Today I'm feeling overwhelming grief, outrage, and pessimism. The grief is a response to the recent murder of a black teenager in Florida; the outrage and pessimism respond as much to the long, bitter history of racism in the U.S. as to this specific case. The poem below, originally written in July of 2009, puts the current moment in a larger context. It was first published in 2011 in my poetry collection the new black, but I've added here a new stanza in memory of Trayvon Martin (1995-2012).
racial profiling: the idea that there’s no legitimate reason for driving while black.
take sean bell: he got 50 bullets pumped into his car for driving while black.
homeownership is also improper behavior, in cambridge and beyond.
ask henry louis gates—arrested in his own home for thriving while black.
seemed like the obamas’ celebratory fist-bump might derail his campaign.
now they know they should avoid things like high-fiving while black.
inner-city hoops are, of course, appropriate—unlike swimming in the suburbs.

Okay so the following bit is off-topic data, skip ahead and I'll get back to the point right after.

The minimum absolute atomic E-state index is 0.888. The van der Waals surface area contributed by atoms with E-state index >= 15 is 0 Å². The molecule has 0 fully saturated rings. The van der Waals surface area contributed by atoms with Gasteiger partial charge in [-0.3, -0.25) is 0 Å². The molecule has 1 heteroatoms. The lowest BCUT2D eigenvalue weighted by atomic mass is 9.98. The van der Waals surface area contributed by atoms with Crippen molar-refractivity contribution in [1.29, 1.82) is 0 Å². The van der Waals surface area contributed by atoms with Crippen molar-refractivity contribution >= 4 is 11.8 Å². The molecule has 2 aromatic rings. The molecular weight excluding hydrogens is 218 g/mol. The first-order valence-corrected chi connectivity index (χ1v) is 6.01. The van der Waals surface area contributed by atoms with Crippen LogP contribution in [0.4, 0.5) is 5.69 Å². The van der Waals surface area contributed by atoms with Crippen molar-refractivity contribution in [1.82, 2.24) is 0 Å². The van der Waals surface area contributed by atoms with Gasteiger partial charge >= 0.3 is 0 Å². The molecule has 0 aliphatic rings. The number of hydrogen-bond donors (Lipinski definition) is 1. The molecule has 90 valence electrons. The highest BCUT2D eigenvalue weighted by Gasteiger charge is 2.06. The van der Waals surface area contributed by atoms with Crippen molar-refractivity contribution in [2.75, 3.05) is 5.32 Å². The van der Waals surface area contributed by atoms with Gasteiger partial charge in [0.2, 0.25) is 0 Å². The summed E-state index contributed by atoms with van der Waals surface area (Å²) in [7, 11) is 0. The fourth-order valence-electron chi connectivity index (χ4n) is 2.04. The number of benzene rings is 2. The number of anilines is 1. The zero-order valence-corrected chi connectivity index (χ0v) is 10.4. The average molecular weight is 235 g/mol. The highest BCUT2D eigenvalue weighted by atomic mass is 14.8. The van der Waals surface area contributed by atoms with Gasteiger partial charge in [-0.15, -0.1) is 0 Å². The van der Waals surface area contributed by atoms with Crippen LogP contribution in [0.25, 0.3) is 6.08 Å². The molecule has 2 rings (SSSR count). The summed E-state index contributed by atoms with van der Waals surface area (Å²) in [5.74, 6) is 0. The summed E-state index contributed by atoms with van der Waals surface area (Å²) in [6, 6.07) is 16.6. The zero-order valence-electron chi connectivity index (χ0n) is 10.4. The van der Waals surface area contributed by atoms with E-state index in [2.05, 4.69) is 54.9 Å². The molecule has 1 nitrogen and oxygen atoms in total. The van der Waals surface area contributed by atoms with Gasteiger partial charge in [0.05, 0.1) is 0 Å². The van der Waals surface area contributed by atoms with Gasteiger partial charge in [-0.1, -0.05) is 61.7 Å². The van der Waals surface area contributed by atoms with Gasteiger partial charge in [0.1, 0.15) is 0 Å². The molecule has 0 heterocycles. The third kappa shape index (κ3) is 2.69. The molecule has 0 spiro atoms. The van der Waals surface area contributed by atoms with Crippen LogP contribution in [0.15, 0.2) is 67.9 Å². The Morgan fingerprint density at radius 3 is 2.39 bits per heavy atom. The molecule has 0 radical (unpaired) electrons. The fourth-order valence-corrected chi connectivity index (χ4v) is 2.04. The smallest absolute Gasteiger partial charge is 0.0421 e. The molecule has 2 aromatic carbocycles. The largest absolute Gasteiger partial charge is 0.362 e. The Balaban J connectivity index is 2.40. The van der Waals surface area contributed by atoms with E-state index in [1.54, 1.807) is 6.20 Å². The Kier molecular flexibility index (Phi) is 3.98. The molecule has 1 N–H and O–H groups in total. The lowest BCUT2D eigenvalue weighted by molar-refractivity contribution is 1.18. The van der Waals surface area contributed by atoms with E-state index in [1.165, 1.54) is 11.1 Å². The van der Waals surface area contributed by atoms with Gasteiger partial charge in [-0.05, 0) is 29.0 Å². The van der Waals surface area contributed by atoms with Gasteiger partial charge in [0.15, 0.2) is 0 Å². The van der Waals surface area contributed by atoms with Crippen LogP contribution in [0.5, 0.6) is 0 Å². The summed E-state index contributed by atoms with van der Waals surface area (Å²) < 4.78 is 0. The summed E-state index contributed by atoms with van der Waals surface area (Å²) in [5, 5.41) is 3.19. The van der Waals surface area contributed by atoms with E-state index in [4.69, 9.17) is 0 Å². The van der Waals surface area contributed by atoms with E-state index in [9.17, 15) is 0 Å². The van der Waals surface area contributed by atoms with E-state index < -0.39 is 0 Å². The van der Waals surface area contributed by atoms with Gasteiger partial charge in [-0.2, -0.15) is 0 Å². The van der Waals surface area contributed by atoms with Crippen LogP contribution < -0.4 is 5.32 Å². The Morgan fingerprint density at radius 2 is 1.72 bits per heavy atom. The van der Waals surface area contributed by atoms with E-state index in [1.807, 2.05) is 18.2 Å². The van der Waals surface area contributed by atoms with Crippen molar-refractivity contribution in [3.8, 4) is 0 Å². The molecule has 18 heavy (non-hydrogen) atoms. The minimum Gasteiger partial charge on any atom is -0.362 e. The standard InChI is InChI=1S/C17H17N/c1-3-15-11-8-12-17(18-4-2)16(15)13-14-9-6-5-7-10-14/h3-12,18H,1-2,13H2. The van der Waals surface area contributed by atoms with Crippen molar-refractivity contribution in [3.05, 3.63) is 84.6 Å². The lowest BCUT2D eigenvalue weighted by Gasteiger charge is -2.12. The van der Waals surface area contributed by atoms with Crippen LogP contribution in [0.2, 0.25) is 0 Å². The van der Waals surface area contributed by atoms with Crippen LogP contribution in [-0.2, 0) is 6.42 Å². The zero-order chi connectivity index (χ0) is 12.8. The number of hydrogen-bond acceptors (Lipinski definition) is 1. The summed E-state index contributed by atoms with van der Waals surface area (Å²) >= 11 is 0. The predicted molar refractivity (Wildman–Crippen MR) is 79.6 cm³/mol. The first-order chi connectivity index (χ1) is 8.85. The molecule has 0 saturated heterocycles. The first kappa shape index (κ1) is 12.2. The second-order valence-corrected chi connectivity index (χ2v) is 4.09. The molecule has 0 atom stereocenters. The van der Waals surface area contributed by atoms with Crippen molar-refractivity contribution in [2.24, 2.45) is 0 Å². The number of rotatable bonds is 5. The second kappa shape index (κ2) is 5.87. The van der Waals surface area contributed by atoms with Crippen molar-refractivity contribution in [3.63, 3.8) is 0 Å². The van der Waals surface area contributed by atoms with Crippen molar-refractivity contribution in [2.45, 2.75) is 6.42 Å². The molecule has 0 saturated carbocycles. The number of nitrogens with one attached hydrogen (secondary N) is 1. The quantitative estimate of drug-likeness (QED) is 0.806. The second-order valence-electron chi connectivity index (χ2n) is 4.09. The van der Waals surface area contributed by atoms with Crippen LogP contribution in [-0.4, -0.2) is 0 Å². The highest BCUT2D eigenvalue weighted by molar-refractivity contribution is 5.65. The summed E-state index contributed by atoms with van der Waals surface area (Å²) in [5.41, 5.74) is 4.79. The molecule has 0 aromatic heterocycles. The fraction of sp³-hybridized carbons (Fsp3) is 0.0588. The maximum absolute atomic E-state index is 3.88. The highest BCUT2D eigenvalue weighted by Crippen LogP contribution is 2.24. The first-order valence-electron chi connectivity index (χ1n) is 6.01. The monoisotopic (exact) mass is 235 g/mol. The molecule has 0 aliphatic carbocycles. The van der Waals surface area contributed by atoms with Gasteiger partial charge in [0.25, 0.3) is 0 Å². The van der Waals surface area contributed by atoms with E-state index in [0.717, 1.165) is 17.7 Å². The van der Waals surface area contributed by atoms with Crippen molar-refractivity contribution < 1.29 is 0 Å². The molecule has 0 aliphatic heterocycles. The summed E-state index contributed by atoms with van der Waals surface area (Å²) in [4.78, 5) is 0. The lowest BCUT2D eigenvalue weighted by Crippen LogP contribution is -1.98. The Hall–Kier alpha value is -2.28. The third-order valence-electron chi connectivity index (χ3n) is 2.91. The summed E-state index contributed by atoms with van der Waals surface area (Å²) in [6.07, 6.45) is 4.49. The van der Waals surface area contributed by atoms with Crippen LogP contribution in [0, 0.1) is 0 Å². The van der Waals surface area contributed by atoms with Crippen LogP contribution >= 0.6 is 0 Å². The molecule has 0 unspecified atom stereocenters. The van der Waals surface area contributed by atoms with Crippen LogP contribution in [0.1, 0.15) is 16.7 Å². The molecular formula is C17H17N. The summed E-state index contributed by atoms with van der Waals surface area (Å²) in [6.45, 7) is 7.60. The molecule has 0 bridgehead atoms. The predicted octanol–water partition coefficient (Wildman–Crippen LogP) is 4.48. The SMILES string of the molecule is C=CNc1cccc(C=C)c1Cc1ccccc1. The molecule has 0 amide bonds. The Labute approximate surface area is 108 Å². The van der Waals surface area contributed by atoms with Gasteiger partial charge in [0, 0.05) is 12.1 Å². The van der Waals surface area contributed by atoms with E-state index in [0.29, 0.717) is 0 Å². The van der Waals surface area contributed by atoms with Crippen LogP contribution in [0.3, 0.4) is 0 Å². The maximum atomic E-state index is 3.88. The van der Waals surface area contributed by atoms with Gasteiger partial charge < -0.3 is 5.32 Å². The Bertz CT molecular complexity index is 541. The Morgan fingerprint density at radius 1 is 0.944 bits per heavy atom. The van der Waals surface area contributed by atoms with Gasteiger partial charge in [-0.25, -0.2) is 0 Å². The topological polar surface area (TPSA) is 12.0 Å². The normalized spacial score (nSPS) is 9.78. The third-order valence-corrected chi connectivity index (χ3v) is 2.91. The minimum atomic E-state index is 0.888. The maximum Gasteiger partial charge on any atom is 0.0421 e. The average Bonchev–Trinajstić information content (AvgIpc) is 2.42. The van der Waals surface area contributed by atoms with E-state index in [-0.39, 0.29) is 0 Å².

the creative steps day camp kids were booted from a pool for diving while black.
even b-ball can fall out of bounds, if the finals pit you against a whiter team.
the rutgers women’s players were slammed on the air for striving while black.
post-katrina new orleans is open to anyone with the money to rebuild—
except the 9th ward, which they’re discouraged from reviving while black.
like so many young men, trayvon martin was given a real mission impossible:
to buy candy at the corner store without getting caught surviving while black.
it’s all about belonging: even now, who belongs where is often based on who
belonged to whom. i sometimes wonder how i get away with living while black.